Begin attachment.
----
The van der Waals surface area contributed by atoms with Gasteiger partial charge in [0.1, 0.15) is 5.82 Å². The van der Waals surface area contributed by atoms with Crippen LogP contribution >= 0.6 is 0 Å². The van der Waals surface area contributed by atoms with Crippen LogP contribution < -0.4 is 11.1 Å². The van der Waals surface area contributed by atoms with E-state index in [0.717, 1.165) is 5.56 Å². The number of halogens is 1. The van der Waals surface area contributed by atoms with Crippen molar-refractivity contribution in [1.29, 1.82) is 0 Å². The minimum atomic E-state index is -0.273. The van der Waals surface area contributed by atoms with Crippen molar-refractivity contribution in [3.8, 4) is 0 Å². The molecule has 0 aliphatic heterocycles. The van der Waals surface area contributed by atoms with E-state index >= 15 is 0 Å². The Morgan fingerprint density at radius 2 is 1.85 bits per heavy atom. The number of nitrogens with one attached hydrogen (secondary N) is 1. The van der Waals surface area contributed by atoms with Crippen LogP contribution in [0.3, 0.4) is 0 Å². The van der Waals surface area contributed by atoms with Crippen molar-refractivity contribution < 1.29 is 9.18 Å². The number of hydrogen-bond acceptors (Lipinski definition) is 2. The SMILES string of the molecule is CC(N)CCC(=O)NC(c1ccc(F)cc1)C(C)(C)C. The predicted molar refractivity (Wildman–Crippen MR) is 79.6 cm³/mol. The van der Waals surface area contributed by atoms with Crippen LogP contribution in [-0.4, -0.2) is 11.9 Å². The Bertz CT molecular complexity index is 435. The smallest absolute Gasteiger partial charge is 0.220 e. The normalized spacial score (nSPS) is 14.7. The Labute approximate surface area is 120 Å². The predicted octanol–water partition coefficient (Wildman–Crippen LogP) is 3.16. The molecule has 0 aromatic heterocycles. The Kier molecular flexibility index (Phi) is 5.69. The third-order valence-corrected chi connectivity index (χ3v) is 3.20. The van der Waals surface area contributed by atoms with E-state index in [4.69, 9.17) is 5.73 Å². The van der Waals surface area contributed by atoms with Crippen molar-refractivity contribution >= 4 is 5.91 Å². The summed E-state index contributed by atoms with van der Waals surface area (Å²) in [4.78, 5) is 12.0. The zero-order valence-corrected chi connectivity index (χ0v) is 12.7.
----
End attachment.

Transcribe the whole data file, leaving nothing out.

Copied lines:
The van der Waals surface area contributed by atoms with Gasteiger partial charge in [0.1, 0.15) is 5.82 Å². The van der Waals surface area contributed by atoms with Crippen LogP contribution >= 0.6 is 0 Å². The van der Waals surface area contributed by atoms with Crippen LogP contribution < -0.4 is 11.1 Å². The van der Waals surface area contributed by atoms with E-state index in [0.717, 1.165) is 5.56 Å². The number of halogens is 1. The van der Waals surface area contributed by atoms with Crippen molar-refractivity contribution in [1.29, 1.82) is 0 Å². The minimum atomic E-state index is -0.273. The van der Waals surface area contributed by atoms with Crippen molar-refractivity contribution in [3.8, 4) is 0 Å². The molecule has 0 aliphatic heterocycles. The van der Waals surface area contributed by atoms with E-state index >= 15 is 0 Å². The Morgan fingerprint density at radius 2 is 1.85 bits per heavy atom. The number of nitrogens with one attached hydrogen (secondary N) is 1. The van der Waals surface area contributed by atoms with Crippen LogP contribution in [0.3, 0.4) is 0 Å². The van der Waals surface area contributed by atoms with Crippen molar-refractivity contribution < 1.29 is 9.18 Å². The number of hydrogen-bond acceptors (Lipinski definition) is 2. The SMILES string of the molecule is CC(N)CCC(=O)NC(c1ccc(F)cc1)C(C)(C)C. The predicted molar refractivity (Wildman–Crippen MR) is 79.6 cm³/mol. The van der Waals surface area contributed by atoms with Crippen LogP contribution in [-0.4, -0.2) is 11.9 Å². The Bertz CT molecular complexity index is 435. The smallest absolute Gasteiger partial charge is 0.220 e. The normalized spacial score (nSPS) is 14.7. The Labute approximate surface area is 120 Å². The predicted octanol–water partition coefficient (Wildman–Crippen LogP) is 3.16. The molecule has 0 aromatic heterocycles. The Kier molecular flexibility index (Phi) is 5.69. The third-order valence-corrected chi connectivity index (χ3v) is 3.20. The van der Waals surface area contributed by atoms with E-state index in [4.69, 9.17) is 5.73 Å². The van der Waals surface area contributed by atoms with Crippen molar-refractivity contribution >= 4 is 5.91 Å². The summed E-state index contributed by atoms with van der Waals surface area (Å²) in [4.78, 5) is 12.0. The zero-order valence-corrected chi connectivity index (χ0v) is 12.7.